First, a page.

At 3 p.m., this afternoon, we expect the Security Council to meet on Syria. Staffan de Mistura, the Special Envoy for Syria, and Thomas Markram of the Office for Disarmament Affairs are both expected to brief the Security Council. Mr. de Mistura will do so via videoconference. Earlier today, the Director-General of the Organization for the Prohibition of Chemical Weapons (OPCW), Ambassador Ahmet Üzümcü, expressed his grave concern in response to the alleged chemical weapons attack on 7 April in Douma, in Syria. The Fact-Finding Mission from OPCW is in the process of gathering further information from all available sources to establish whether chemical weapons were used. The Mission will report its findings back to OPCW.
And you’ll have seen our statement from yesterday, in which the Secretary‑General expressed his concern about renewed and intensive violence in Douma in eastern Ghouta, following a period of relative calm. The Secretary-General is particularly alarmed by allegations that chemical weapons were used against civilian populations in Douma. While the United Nations is not in a position to verify these reports, the Secretary-General notes that any use of chemical weapons, if confirmed, is abhorrent, and requires a thorough investigation.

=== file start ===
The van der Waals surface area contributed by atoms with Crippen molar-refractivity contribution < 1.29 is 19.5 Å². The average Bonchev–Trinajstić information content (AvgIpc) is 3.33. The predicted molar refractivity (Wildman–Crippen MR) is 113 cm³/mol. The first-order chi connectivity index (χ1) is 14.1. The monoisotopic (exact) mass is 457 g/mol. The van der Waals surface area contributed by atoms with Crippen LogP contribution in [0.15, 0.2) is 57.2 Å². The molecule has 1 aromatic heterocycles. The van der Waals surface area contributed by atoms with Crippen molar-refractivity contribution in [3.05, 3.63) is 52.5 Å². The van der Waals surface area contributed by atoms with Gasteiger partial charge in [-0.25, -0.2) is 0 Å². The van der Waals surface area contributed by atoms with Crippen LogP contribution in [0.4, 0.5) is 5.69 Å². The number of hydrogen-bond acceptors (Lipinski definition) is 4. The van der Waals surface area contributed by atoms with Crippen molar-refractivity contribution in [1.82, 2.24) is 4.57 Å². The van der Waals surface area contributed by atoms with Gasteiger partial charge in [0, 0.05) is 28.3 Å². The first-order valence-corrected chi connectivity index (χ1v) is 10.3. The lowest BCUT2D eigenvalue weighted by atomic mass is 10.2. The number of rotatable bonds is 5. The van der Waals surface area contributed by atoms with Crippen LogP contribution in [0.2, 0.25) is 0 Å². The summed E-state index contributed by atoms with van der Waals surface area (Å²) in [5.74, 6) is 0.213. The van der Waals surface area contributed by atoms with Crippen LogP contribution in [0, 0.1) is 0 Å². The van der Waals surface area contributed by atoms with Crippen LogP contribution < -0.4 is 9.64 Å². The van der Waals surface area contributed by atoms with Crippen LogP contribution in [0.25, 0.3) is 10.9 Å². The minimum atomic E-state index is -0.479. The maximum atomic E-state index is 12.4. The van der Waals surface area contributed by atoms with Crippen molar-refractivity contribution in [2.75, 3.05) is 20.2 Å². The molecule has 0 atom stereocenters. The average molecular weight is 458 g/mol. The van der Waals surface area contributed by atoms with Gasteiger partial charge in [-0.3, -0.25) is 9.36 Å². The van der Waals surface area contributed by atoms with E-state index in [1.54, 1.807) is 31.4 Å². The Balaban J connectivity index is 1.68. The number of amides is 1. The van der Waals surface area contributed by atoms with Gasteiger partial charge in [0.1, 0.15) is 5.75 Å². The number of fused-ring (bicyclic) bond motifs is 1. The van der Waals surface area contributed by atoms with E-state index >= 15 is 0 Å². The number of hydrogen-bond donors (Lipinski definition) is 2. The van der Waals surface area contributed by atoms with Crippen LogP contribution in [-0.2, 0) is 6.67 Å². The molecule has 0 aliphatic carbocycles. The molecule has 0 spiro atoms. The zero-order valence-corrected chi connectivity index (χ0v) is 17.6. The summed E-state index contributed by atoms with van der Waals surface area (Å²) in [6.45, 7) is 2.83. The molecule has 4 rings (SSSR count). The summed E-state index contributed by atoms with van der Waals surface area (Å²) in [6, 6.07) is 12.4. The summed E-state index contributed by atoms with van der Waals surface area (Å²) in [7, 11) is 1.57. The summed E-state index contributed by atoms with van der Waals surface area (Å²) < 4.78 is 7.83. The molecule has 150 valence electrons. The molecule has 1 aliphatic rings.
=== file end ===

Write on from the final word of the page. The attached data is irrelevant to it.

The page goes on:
Turning to Gaza, we remain deeply concerned about the situation in Gaza, particularly the reports of fatalities and injured civilians during last Friday’s demonstrations. We condemn any action leading to the loss of civilian lives. We reiterate our call on all sides to refrain from any act that could lead to further casualties and, in particular, any measures that could place civilians in harm's way. The Special Coordinator, Nickolay Mladenov, remains in contact with pertinent interlocutors to have a full picture of events, including reported Palestinian attempts to bridge the fence and alleged improvised explosive device attempts throughout the weekend. Mr. Mladenov was in Gaza today. As the Secretary-General has pointed out, the current situation underlines the urgency of revitalizing the peace process aiming at creating the conditions for a return to meaningful negotiations for a peaceful solution. Meanwhile, the Humanitarian Coordinator for the Occupied Palestinian Territory, Jamie McGoldrick, warned on Friday that Gaza’s health sector is struggling to deal with the mass influx of casualties. An estimated $2 million is urgently needed in the short term for medicine, medical disposables, laboratory materials and other supplies.
**Central African Republic